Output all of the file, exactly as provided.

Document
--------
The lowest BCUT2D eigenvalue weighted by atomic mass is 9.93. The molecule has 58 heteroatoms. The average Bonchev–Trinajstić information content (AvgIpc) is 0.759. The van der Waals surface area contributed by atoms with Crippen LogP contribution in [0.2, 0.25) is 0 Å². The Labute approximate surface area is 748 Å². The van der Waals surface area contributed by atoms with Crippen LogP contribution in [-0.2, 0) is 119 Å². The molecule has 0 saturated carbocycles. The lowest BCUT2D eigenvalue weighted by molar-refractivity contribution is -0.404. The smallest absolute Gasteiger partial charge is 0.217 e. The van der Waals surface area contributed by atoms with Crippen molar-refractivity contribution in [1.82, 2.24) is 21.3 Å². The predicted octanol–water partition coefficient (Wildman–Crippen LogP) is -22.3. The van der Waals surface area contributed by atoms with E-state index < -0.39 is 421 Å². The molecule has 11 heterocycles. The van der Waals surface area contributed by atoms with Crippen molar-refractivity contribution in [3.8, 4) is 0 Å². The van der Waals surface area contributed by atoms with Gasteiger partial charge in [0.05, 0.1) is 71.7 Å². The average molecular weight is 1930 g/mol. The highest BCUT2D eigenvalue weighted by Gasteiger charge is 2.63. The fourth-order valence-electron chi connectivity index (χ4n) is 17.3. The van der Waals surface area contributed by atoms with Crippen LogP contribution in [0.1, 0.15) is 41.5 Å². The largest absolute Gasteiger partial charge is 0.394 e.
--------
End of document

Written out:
The lowest BCUT2D eigenvalue weighted by atomic mass is 9.93. The molecule has 58 heteroatoms. The average Bonchev–Trinajstić information content (AvgIpc) is 0.759. The van der Waals surface area contributed by atoms with Crippen LogP contribution in [0.2, 0.25) is 0 Å². The Labute approximate surface area is 748 Å². The van der Waals surface area contributed by atoms with Crippen LogP contribution in [-0.2, 0) is 119 Å². The molecule has 0 saturated carbocycles. The lowest BCUT2D eigenvalue weighted by molar-refractivity contribution is -0.404. The smallest absolute Gasteiger partial charge is 0.217 e. The van der Waals surface area contributed by atoms with Crippen molar-refractivity contribution in [1.82, 2.24) is 21.3 Å². The predicted octanol–water partition coefficient (Wildman–Crippen LogP) is -22.3. The van der Waals surface area contributed by atoms with E-state index < -0.39 is 421 Å². The molecule has 11 heterocycles. The van der Waals surface area contributed by atoms with Crippen molar-refractivity contribution in [3.8, 4) is 0 Å². The van der Waals surface area contributed by atoms with Gasteiger partial charge in [0.05, 0.1) is 71.7 Å². The average molecular weight is 1930 g/mol. The highest BCUT2D eigenvalue weighted by Gasteiger charge is 2.63. The fourth-order valence-electron chi connectivity index (χ4n) is 17.3. The van der Waals surface area contributed by atoms with Crippen LogP contribution in [0.1, 0.15) is 41.5 Å². The largest absolute Gasteiger partial charge is 0.394 e.